Webcams Helping To Monitor At-Risk Babies - Valley News Live - KVLY/KXJB - Fargo/Grand Forks

Webcams Helping To Monitor At-Risk Babies

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The arrival of a new baby is an amazing time for a family, but for those whose babies have to spend days or weeks in a neonatal intensive care unit, the time apart can be very difficult.


    In tonight's Healthier Me, Christine Corrado reports on how new technology is making that separation a little easier. Web cams aren't just for adults anymore; ten US hospitals have set up webcam systems to connect families to their newborns.

When high risk babies are born, they're immediately sent to the neonatal intensive care unit.  
Now, parents will be able to see them from their hospital beds.

Seeing their little baby on the NICVIEW webcam system was a huge comfort to parents Kori and Jeff Keller. "To be able to wake up and see his chest rising and falling and my husband's hands inside the incubator being able to touch him was a sense of relief that I don't know I could put into words," Kori said.

The Kellers were the first patients to use the web cam when baby Bauer was born, and it was through NICVIEW in her recovery room in 2011 that mom Kori saw Bauer for the first time.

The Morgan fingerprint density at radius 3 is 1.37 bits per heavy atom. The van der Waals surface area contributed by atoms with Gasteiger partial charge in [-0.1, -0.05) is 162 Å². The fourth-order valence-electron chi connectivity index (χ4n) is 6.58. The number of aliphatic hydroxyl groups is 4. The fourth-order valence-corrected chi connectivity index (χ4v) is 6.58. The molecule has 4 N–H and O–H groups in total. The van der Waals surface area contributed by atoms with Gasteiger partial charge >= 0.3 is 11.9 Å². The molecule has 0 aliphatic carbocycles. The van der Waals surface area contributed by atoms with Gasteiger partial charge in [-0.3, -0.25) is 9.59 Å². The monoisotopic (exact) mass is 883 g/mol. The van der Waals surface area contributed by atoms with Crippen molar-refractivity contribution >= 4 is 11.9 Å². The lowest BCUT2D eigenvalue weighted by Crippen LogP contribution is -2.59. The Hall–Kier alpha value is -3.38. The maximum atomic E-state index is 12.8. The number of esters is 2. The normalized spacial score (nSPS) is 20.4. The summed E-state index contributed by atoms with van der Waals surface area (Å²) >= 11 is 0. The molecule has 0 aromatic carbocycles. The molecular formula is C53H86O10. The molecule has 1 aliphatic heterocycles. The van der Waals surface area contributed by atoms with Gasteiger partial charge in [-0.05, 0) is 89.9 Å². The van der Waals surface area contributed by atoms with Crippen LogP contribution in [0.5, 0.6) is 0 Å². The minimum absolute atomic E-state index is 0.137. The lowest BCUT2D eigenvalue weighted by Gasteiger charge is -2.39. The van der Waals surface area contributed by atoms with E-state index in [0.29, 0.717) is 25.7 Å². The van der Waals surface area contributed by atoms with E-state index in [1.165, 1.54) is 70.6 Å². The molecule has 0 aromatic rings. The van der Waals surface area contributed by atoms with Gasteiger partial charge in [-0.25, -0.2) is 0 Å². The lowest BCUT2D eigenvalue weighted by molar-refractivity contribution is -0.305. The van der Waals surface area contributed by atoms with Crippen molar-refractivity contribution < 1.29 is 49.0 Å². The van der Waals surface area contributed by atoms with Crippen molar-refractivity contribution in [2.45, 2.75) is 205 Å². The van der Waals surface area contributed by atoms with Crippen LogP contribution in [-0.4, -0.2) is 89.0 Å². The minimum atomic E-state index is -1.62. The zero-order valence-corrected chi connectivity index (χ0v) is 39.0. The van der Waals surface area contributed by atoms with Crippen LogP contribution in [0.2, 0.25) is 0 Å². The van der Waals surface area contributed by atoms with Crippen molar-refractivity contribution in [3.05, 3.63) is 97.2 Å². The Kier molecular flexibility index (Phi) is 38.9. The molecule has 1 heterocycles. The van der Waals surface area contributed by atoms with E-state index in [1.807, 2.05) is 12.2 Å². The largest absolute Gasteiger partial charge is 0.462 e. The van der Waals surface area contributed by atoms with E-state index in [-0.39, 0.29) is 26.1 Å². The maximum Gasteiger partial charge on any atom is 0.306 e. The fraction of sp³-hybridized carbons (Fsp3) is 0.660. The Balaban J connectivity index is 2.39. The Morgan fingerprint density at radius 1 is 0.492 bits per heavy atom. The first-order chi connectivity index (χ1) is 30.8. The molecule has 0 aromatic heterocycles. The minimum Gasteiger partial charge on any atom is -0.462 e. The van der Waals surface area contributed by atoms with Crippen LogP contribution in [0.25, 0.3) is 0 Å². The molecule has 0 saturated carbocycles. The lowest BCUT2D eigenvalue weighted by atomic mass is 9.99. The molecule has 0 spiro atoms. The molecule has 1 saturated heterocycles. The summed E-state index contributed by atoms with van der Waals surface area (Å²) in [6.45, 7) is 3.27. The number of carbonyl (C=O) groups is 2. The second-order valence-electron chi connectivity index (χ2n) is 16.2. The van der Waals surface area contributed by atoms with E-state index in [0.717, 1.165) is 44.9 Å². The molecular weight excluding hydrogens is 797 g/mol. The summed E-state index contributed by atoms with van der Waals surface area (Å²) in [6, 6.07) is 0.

The Keller family had previously lost their baby girl, Ramsey, two days after she was born and hadn't been able to monitor their daughter from the hospital room.


"If we would have had the NICVIEW cam, we would have seen distress," Kori says. "They maybe could have told us a little bit earlier that there was distress, then we maybe could have, you know, been there sooner than what we were."


Individual cameras are mounted above each isolette to provide parents with real-time viewing.

Perinatologist Dr. Roger Wallace says, "It's become very apparent that parents have a real time of anxiety until they're able to connect with their baby and know what's going on."

With the NICVIEW system, even those who may be deployed abroad can keep tabs on their newborns in real-time. "And," Dr. Wallace adds, "other family members are able to see what's going on with the baby as well."

This technology isn't limited to hospitals, either; there are also new baby monitor units with video that you use in your home to watch your baby. Most of the kits include a monitor and wireless camera, and some can even be operated with your iPod, iPhone, or iPad. The average price is around $100. 

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